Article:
Why sign it?
For legal reasons, photographers need the protection of a model release, especially when shooting photos with nudity. They need proof you’re over 18. And the model release protects them from lawsuits if they use the pictures in the way the release states — even if you don’t like it.
For you, the protection comes in the form of what rights the photographer does and doesn’t have with your image. If the photographer is using your pictures in a way not clearly stated on the release, you could legally compel them to stop.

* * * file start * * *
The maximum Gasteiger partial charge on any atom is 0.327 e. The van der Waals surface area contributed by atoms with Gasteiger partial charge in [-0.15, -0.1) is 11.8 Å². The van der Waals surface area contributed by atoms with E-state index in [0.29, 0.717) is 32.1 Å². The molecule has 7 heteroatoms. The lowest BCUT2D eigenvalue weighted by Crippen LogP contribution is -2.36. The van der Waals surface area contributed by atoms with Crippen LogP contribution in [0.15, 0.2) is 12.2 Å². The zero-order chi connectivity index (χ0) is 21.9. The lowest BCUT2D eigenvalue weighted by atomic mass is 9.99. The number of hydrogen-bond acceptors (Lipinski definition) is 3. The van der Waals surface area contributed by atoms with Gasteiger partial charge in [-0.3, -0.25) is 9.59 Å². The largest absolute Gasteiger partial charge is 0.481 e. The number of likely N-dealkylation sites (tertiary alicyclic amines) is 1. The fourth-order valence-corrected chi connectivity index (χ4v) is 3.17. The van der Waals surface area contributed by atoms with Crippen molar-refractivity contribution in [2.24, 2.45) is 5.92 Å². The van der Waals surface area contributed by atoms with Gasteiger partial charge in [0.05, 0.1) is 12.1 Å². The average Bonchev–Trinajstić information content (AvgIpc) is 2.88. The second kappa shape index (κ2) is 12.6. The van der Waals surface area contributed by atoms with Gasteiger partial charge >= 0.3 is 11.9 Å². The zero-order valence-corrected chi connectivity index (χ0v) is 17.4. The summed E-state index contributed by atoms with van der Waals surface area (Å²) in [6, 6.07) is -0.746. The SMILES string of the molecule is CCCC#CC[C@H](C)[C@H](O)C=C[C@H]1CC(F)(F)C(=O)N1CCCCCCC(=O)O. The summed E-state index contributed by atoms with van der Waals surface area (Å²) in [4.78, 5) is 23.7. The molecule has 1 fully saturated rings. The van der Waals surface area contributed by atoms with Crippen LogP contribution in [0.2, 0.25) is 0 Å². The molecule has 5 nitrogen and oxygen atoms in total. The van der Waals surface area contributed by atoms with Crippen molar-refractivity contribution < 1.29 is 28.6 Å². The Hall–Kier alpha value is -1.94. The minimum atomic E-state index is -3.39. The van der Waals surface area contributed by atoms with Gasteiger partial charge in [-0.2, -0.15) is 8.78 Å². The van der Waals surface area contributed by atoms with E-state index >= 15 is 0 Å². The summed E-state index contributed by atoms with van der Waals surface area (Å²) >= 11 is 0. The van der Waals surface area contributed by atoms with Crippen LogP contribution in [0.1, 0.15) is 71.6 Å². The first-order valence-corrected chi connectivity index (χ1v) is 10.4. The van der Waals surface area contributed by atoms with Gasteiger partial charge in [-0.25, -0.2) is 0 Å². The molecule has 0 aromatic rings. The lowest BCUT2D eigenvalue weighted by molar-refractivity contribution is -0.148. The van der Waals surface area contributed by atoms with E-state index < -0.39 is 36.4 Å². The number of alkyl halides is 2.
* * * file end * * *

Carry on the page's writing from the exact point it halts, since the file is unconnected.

Most model releases, at least with print/digital still photos, is boilerplate. It usually gives the model the right to use the photos for their own self-promotion but not to sell. It almost always gives the photographer the right to use the photos in their own portfolio, to sell or to use in any other way they need to promote their business (e.g.,advertisements, Web site).
If you don’t like any of the things contained in the model release, you need to change the contract right there and make sure the photographer signs. Discussing this well before the shoot will keep both of you from wasting time if you can’t come to an agreement.
But you must change the model release if you don’t like the terms. You can’t just make a verbal complaint and expect the photographer to follow your wishes.